As you set out from Thames, it's not long before the trail leaves the road as it crosses under the state highway at the Kopu Bridge. It is worth a stop to view the historic single lane swing span bridge preserved right next to the modern two-lane structure. From here you get a great view up the wide expanse of the Waihou River and a feeling for the rural tranquility ahead as you head out across the Hauraki Plains.
As you would expect from an old railway line, the trail is flat, and a leisurely pace is maintained with ease. It runs parallel to and is never far from the main road, and the rugged mountain range of the Coromandel Forest Park. There is usually a breeze wafting over the pastures, past the fields filled with cows and the occasional flock of turkeys, or pen of chickens. If you are on the trail in the early morning, or late afternoon, you may need to stop to allow a herd of cows cross the track, returning to their paddocks after a trip to the milking shed.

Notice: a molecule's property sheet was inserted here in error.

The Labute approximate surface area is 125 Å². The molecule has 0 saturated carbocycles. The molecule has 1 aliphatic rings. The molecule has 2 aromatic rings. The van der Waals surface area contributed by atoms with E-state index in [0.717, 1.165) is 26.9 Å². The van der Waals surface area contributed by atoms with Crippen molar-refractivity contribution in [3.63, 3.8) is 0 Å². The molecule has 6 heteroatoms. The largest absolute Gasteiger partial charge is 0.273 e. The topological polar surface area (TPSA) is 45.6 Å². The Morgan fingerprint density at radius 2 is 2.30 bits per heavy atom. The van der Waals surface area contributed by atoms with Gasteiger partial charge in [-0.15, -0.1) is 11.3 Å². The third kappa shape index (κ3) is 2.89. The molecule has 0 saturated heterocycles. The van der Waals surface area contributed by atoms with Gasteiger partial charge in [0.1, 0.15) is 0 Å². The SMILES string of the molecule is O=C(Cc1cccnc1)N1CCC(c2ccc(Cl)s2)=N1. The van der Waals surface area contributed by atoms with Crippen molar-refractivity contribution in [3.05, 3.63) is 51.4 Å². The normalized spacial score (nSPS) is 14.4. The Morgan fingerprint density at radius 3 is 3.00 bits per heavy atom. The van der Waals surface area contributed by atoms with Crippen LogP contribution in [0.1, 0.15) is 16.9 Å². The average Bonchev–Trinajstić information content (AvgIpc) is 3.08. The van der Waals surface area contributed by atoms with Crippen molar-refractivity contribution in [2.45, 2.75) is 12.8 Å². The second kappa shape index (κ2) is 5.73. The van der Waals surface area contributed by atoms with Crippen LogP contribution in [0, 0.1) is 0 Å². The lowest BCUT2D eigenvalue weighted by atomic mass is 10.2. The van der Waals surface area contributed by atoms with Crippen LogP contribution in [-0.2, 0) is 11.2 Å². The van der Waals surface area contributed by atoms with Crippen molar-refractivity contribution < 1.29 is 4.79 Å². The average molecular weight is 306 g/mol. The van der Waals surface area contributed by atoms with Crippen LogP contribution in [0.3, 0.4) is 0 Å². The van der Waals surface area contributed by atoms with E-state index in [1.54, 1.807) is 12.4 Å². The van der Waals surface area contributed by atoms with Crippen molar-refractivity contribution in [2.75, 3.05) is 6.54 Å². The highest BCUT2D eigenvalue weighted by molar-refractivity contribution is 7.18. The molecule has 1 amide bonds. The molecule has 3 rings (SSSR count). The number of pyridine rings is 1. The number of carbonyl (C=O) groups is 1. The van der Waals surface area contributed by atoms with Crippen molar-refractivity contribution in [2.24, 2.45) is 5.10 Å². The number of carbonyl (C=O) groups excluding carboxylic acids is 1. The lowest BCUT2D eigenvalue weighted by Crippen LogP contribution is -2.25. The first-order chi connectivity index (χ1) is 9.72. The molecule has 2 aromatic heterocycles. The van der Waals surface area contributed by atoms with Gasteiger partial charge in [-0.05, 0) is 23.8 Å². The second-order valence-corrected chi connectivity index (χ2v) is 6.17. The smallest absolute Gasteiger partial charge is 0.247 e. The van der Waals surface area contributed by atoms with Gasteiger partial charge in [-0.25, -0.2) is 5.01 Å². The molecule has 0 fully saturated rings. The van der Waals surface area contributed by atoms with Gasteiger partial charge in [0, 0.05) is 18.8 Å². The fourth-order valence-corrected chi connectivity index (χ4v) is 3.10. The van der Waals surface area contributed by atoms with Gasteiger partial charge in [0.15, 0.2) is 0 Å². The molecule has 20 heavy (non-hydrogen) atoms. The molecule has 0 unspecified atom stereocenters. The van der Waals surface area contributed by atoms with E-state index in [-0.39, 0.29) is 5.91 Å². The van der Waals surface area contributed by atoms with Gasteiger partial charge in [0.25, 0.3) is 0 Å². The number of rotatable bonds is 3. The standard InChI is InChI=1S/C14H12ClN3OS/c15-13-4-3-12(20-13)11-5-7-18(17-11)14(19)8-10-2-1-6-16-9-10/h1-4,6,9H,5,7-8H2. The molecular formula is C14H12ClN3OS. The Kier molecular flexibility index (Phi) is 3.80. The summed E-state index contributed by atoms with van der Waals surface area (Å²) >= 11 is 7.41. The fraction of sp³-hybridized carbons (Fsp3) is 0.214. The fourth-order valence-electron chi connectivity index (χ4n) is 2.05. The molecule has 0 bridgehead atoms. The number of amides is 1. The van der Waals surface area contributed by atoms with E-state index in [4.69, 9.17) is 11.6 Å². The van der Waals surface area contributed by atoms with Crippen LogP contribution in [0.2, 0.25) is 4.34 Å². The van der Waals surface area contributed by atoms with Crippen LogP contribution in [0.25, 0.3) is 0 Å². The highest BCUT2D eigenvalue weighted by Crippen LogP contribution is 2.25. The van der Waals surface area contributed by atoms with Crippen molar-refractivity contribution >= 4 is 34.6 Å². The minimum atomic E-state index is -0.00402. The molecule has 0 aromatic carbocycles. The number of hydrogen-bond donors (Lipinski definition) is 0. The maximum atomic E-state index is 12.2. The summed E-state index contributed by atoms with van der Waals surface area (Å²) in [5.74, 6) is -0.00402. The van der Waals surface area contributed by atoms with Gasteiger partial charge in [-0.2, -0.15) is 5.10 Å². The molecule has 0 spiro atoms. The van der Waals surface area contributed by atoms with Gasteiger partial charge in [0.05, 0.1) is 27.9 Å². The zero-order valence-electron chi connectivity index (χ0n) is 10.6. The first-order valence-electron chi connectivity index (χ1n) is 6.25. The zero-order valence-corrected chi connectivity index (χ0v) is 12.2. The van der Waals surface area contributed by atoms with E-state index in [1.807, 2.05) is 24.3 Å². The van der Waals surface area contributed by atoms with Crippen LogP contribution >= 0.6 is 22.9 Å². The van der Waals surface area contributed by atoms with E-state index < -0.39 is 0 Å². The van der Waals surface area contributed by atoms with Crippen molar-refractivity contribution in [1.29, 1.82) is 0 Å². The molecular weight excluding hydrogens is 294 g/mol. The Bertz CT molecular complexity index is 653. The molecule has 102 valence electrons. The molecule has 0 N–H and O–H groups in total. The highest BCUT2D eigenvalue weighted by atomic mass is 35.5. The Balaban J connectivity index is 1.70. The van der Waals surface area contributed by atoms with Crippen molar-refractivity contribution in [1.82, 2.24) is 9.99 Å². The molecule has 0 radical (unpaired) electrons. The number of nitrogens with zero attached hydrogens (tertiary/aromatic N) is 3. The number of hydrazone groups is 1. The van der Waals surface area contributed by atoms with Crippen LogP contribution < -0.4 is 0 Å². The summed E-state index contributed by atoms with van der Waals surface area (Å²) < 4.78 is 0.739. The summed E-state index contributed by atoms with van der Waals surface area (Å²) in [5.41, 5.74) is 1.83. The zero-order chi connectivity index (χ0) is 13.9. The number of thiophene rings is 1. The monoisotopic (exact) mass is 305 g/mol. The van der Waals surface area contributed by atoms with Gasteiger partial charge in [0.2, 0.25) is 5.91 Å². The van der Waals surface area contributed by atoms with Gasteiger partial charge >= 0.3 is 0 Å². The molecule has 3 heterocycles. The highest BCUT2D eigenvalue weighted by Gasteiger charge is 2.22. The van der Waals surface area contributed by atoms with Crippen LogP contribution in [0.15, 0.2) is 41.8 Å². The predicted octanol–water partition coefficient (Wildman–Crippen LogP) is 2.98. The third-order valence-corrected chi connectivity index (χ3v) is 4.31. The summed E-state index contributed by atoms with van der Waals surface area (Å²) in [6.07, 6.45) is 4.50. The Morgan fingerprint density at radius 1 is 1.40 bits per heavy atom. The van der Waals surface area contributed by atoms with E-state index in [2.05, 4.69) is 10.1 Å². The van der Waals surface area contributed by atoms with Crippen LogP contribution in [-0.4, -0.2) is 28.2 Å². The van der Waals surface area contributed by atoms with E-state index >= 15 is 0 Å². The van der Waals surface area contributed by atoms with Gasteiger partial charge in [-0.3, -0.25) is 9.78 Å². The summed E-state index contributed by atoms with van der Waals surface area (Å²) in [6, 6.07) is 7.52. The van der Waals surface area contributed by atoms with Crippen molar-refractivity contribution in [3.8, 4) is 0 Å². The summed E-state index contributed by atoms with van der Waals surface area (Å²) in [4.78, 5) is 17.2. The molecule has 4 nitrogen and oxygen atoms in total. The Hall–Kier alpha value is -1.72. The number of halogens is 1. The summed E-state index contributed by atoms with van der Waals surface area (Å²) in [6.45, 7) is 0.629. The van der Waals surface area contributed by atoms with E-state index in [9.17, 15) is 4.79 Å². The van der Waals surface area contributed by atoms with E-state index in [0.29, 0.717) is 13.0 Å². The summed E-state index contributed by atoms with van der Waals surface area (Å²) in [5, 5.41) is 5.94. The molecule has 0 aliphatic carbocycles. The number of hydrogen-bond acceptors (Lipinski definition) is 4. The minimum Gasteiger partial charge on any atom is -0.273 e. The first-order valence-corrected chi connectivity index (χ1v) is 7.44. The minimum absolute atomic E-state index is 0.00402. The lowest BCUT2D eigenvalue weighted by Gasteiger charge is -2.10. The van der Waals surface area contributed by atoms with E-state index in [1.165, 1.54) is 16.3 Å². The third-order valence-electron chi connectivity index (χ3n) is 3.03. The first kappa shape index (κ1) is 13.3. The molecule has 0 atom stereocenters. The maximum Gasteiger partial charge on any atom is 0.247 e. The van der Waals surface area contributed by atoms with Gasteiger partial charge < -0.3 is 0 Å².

It's not long before a signpost on the left indicating The Cheese Barn at Matatoki invites a detour to the cafe for refreshments. With organic cheeses and other delectable dairy products being made on site, this is a good place to stock up on local produce if you have a carrier basket. The paddocks around the cafe are home to an assortment of cute and unusual farm animals, a hit with younger cyclists on the trail.
From Matatoki, the trail passes the small rural towns of Puriri and Hikutaia. The Coach House at Puriri Hotel is a fine example of a country pub, offering meals and a bed, if you're making a multi-day cycling trip.The trail is soon to be extended up the Seabird Coast, so at 125km, it will then be a three or four-day cycle-touring adventure.
This excursion ended in the rural hub of Paeroa, known for its antiques, and a great place to fossick or overnight. The rail trail has a Sherpa shuttle for one-way trips, but Brent and Deb were happy to cycle back, heading into the golden rays of the sun setting over the gulf.
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